Thus, the FDA [if they choose to vote for Option 5(b)] will (effectively) "re-schedule" hydrocodone from Schedule III to the *much* more restrictive Schedule II (written prescriptions only, maximum 30-day supply, etc.).

Addressing the current non-existence of any hydrocodone (only) product, the FDA Background Document (lazily) states:
“For development of hydrocodone single-agent formulations, implementation would include:"
... "Submission of NDAs and ANDAs for single-ingredient hydrocodone products, which may also require clinical studies for demonstration of efficacy.”

A reported 460,000 prescriptions for hydrocodone with acetaminophen are written and filled every business day in the United States. (Despite) the fact that the public comment window has passed, all affected patients, physicians, and institutions would be wise to protest - loudly.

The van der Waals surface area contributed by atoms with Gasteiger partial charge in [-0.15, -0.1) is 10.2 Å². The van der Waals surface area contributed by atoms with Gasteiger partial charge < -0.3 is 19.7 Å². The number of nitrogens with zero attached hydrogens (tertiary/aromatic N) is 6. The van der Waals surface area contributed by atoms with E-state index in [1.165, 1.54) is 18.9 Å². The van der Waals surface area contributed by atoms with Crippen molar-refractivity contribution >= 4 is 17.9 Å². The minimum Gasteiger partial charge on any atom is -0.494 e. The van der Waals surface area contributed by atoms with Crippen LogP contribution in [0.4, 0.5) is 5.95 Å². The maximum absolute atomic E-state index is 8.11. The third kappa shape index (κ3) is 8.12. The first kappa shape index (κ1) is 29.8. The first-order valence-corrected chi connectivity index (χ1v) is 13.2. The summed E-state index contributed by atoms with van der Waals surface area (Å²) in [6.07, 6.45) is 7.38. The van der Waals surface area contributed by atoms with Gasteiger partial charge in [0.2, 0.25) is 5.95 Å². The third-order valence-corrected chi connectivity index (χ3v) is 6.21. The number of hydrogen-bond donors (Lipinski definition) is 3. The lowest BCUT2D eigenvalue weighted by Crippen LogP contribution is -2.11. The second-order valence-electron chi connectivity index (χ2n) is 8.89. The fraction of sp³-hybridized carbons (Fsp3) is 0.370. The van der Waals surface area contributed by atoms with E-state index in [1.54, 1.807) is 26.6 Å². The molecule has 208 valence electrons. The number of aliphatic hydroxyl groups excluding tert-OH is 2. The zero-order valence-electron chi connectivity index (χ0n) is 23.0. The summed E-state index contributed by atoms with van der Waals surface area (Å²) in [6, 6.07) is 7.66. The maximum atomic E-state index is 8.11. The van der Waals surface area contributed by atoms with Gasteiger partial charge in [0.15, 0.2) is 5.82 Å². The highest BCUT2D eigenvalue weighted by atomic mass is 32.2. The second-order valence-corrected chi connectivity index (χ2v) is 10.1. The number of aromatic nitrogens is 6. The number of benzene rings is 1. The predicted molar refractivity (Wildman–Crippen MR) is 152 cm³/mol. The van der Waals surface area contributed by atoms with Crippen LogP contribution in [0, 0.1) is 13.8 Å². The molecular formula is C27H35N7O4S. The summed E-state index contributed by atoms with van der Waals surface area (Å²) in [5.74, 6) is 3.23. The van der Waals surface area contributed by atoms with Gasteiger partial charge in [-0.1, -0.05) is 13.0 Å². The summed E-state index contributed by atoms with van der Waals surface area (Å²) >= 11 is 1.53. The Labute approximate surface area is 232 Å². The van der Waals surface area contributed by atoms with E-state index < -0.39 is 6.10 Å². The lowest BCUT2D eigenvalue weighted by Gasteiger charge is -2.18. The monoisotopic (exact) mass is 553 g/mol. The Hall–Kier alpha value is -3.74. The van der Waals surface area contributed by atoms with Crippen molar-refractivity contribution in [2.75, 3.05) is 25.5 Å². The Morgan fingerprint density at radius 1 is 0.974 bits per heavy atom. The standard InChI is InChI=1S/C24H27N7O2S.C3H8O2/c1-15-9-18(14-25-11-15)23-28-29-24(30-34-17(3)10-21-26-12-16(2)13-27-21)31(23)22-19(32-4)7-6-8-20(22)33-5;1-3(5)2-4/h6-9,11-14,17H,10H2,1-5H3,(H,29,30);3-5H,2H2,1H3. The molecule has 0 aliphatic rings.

Anonymous User
Posted by Karlee
Friday, July 31, 2009 10:51 PM EST

this is pathetic and wrong!!

i have had 2 knee surgeries and have no idea WHAT i would have done without my pain medication. I tried taking tylenol and over the counter pain killers but the only thing that took the pain away was my vicodin.

there are way too many reasons to say that it is necessary we still have the ability to get ahold of these prescriptions.

Posted by Chrissie Cole
Saturday, August 01, 2009 12:58 AM EST

Thanks for all the comments, I understand and appreciate them.

My mom suffers from a chronic disorder and she takes Vicodin. If not for that some days she wouldn't be able to make it to work and that's really not an option for her right now.

Comments for this article are closed.